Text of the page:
Geology news


The journal of New Concepts in Global Tectonics continues to publish the kind of earth science other journals do not touch. It's a bit like SIS journals in that respect - although the latter originated as a pro-Velikovsky organ. At (click on the December 2016 issue) we have several articles on earthquakes and earthquake prediction. As such, they radically depart from the mainstream position that earthquakes are all to do with moving plates. These involve acoustic emissions (Giovanni) and high frequency electromagnetic radiation (Levashov).

Charles Warren Hunt

A different perspective on the Channelled Scablands can be found in Charles Warren Hunt, 'Environment of Violence', Polar Publishing of Calgary:1990. CW Hunt is still alive as he has written a letter in the December issue of NCGT journal (go to the link provided by Jovan at ). I've been reading the book over the last week and Jovan, in one of those coincidences, sent in the link above - and there he was, author of a letter to the journal.

Hoyle and Water

Seems like Fred Hoyle, in the 1980s, also thought that earth's water could have been locked up in minerals in the early earth. There is no escaping the fact that indigenous water could not have survived early earth formation processes  as a vapour or a liquid. The interior of the earth, probably holding many ocean equivalents of water locked up in mineral form may have outgassed a large or only a small portion of its present ocean (on the surface), and some fraction may have come from comets.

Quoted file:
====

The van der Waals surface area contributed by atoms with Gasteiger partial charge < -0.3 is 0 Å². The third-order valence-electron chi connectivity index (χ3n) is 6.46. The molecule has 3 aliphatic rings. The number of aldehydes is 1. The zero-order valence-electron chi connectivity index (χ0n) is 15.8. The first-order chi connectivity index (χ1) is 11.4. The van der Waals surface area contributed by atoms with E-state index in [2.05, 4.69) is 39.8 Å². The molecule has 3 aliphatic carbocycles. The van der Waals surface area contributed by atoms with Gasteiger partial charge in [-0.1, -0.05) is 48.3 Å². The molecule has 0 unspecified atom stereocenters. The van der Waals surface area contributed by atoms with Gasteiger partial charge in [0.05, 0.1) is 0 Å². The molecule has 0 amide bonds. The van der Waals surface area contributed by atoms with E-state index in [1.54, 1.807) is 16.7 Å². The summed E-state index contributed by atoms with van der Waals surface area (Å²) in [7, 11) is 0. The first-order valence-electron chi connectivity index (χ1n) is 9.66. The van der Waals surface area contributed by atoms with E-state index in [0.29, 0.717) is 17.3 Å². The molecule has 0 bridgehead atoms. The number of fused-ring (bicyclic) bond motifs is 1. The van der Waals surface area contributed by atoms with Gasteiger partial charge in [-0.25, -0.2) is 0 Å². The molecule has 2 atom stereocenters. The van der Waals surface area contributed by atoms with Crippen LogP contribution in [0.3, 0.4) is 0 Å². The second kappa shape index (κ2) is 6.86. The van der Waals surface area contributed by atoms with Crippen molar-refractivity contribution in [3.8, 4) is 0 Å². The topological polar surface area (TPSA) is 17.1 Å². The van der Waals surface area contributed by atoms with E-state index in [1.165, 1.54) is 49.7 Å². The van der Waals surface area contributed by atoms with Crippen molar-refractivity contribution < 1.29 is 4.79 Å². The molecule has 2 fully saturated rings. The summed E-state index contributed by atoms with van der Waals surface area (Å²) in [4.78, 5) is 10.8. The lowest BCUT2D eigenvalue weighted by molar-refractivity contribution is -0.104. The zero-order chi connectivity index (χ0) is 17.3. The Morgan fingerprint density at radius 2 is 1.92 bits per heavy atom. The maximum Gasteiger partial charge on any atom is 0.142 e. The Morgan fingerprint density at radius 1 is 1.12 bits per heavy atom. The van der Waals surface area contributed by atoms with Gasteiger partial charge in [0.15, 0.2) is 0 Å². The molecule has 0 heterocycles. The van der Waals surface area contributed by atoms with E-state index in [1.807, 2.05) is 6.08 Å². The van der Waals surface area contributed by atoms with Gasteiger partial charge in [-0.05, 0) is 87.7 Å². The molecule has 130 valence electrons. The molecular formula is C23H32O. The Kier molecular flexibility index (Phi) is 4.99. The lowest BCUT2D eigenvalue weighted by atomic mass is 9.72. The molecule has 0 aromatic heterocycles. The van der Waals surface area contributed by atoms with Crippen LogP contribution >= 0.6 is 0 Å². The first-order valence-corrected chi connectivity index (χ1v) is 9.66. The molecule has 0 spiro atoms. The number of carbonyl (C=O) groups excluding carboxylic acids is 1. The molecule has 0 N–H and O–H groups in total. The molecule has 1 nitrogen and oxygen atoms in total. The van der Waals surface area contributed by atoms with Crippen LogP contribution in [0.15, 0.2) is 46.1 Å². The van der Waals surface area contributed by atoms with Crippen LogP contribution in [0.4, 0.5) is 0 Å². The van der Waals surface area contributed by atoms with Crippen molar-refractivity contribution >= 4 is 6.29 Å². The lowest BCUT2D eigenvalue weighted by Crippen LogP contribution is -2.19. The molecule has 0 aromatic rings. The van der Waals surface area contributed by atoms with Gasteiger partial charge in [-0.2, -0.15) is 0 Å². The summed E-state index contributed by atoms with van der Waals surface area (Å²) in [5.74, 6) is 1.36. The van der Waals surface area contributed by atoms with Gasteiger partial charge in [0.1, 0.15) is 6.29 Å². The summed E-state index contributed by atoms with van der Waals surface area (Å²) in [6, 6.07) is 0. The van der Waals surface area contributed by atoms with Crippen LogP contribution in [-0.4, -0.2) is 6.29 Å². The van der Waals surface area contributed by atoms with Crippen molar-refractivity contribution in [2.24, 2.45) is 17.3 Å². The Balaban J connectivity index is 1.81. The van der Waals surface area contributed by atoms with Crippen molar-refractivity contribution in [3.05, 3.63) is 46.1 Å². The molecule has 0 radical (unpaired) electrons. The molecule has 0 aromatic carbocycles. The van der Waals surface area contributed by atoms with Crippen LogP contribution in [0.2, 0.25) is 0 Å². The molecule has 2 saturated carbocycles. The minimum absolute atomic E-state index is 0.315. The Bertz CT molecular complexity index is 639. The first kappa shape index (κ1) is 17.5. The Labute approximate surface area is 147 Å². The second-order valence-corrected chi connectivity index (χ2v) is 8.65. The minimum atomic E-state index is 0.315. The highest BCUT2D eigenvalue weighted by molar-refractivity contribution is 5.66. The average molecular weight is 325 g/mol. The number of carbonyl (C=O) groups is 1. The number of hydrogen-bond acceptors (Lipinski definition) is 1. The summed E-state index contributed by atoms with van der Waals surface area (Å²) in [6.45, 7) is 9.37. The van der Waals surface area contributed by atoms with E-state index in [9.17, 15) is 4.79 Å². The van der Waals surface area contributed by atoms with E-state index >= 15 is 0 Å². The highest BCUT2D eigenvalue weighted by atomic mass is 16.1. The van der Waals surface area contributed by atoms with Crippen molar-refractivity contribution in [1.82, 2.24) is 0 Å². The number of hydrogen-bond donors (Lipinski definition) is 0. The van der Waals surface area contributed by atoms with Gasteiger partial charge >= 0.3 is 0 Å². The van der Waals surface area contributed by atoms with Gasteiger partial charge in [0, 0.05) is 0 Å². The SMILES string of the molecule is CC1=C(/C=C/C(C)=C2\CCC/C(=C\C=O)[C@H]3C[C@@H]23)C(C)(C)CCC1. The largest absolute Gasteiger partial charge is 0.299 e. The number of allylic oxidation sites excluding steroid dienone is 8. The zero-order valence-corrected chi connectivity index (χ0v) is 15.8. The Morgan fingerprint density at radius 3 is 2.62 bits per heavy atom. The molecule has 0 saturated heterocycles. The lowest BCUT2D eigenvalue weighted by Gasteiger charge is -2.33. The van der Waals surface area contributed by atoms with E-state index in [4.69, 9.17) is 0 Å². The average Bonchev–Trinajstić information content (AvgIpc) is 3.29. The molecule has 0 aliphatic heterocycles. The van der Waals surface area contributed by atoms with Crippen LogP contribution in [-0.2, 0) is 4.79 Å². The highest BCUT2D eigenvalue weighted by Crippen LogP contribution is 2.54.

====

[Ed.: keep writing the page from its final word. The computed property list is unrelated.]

Deep Water

At ... we have one of the more exciting science findings in recent years. Earth's water may have originally been formed 'deep within it's mantle' according to research led by University College in Dublin (in association with the University of Saskatchewan in Canada). This change of tack has come about as it is now fairly unlikely earth's water arrived on comets. They just do not appear to conform to the dirty snowball prototype so beloved of consensus science in the past.


At ... the fossil loriciferan is so small it was thought to be fossilisable.


The ice sheet on Antarctica formed at the boundary of the Eocene and Oligocene epochs which is dated at 34 million years ago on the geology chronology of the earth. No mention is made as to what occurred at the boundary. If it was this would be logged under 'catastrophism' rather than geology. There are two theories - or two theories exist that mainstream is prepared to seriously consider. The first is based on climate change.

Lost Continent

Nice picture of a beach in Mauritius, an island in the Indian Ocean and a popular holiday destination ...

Big Floods

   ... the scablands.


Have a look at this web site, ...      and see and (you will have to probably key the numbers in after being sent to YouTube. You will also see other flood videos on YouTube that you can click on

Wet Green Sahara

The early to mid Holocene is renowned for the Greening of the Sahara and this implies much higher levels of rainfall than in the modern world - although other causes might be hiding in the closet. The Sahara is a largely stony desert and is dry as a result of little rainfall. Between 11,000 and 5000 years ago it was covered in savannah and pockets of woodland, with lakes and rivers and streams. It was ten times wetter than it is in the modern world. This doesn't tell us a lot as it is bone dry and covered in a system of dry wadis.

Modelling Earth Science

At ... Plate Tectonics models are getting more complicated all the time. Apparently, subduction by itself is not enough to explain how it occurs and internal heat from earth's core is being invoked to provide extra bite to the mainstream mechanism that drives the movement of the plates. There are various mid-ocean ridges identified but in this article in Science Advances (December 2016) we are told the East Pacific Rise is stable - unlike the Mid Atlantic Ridge that may have direct coupling with the deep mantle flow.